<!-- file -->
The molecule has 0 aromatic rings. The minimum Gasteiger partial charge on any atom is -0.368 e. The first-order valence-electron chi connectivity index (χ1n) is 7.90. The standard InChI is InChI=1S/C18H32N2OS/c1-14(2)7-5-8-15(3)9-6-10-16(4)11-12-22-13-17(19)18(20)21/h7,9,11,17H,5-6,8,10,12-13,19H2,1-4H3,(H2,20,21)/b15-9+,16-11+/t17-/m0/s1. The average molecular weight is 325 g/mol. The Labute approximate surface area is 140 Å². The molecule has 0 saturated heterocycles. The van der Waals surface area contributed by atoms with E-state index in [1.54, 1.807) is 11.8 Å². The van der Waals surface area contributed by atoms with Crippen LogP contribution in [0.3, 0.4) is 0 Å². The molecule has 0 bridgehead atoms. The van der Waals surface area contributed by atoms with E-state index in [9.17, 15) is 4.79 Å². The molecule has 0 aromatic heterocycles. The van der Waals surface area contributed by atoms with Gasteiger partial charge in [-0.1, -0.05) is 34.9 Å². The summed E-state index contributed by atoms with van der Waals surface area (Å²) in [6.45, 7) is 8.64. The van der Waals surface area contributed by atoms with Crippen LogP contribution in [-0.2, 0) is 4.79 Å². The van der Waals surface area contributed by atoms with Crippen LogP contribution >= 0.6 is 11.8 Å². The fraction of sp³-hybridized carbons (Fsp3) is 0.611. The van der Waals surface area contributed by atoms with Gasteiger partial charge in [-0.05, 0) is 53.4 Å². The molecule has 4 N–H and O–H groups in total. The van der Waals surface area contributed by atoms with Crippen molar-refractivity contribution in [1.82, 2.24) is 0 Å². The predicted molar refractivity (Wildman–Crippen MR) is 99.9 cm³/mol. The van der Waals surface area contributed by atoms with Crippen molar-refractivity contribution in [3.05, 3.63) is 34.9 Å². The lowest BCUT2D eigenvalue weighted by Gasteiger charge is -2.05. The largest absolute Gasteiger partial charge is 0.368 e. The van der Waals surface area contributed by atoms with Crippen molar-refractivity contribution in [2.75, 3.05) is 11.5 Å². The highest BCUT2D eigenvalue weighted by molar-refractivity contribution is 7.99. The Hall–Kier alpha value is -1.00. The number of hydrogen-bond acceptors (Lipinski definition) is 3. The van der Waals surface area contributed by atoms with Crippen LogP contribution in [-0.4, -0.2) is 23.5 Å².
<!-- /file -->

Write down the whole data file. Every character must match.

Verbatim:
The molecule has 0 aromatic rings. The minimum Gasteiger partial charge on any atom is -0.368 e. The first-order valence-electron chi connectivity index (χ1n) is 7.90. The standard InChI is InChI=1S/C18H32N2OS/c1-14(2)7-5-8-15(3)9-6-10-16(4)11-12-22-13-17(19)18(20)21/h7,9,11,17H,5-6,8,10,12-13,19H2,1-4H3,(H2,20,21)/b15-9+,16-11+/t17-/m0/s1. The average molecular weight is 325 g/mol. The Labute approximate surface area is 140 Å². The molecule has 0 saturated heterocycles. The van der Waals surface area contributed by atoms with E-state index in [1.54, 1.807) is 11.8 Å². The van der Waals surface area contributed by atoms with Crippen LogP contribution in [0.3, 0.4) is 0 Å². The molecule has 0 bridgehead atoms. The van der Waals surface area contributed by atoms with E-state index in [9.17, 15) is 4.79 Å². The molecule has 0 aromatic heterocycles. The van der Waals surface area contributed by atoms with Gasteiger partial charge in [-0.1, -0.05) is 34.9 Å². The summed E-state index contributed by atoms with van der Waals surface area (Å²) in [6.45, 7) is 8.64. The van der Waals surface area contributed by atoms with Crippen LogP contribution in [-0.2, 0) is 4.79 Å². The van der Waals surface area contributed by atoms with Crippen LogP contribution >= 0.6 is 11.8 Å². The fraction of sp³-hybridized carbons (Fsp3) is 0.611. The van der Waals surface area contributed by atoms with Gasteiger partial charge in [-0.05, 0) is 53.4 Å². The molecule has 4 N–H and O–H groups in total. The van der Waals surface area contributed by atoms with Crippen molar-refractivity contribution in [1.82, 2.24) is 0 Å². The predicted molar refractivity (Wildman–Crippen MR) is 99.9 cm³/mol. The van der Waals surface area contributed by atoms with Crippen molar-refractivity contribution in [3.05, 3.63) is 34.9 Å². The lowest BCUT2D eigenvalue weighted by Gasteiger charge is -2.05. The largest absolute Gasteiger partial charge is 0.368 e. The van der Waals surface area contributed by atoms with Crippen molar-refractivity contribution in [2.75, 3.05) is 11.5 Å². The highest BCUT2D eigenvalue weighted by molar-refractivity contribution is 7.99. The Hall–Kier alpha value is -1.00. The number of hydrogen-bond acceptors (Lipinski definition) is 3. The van der Waals surface area contributed by atoms with Crippen LogP contribution in [-0.4, -0.2) is 23.5 Å².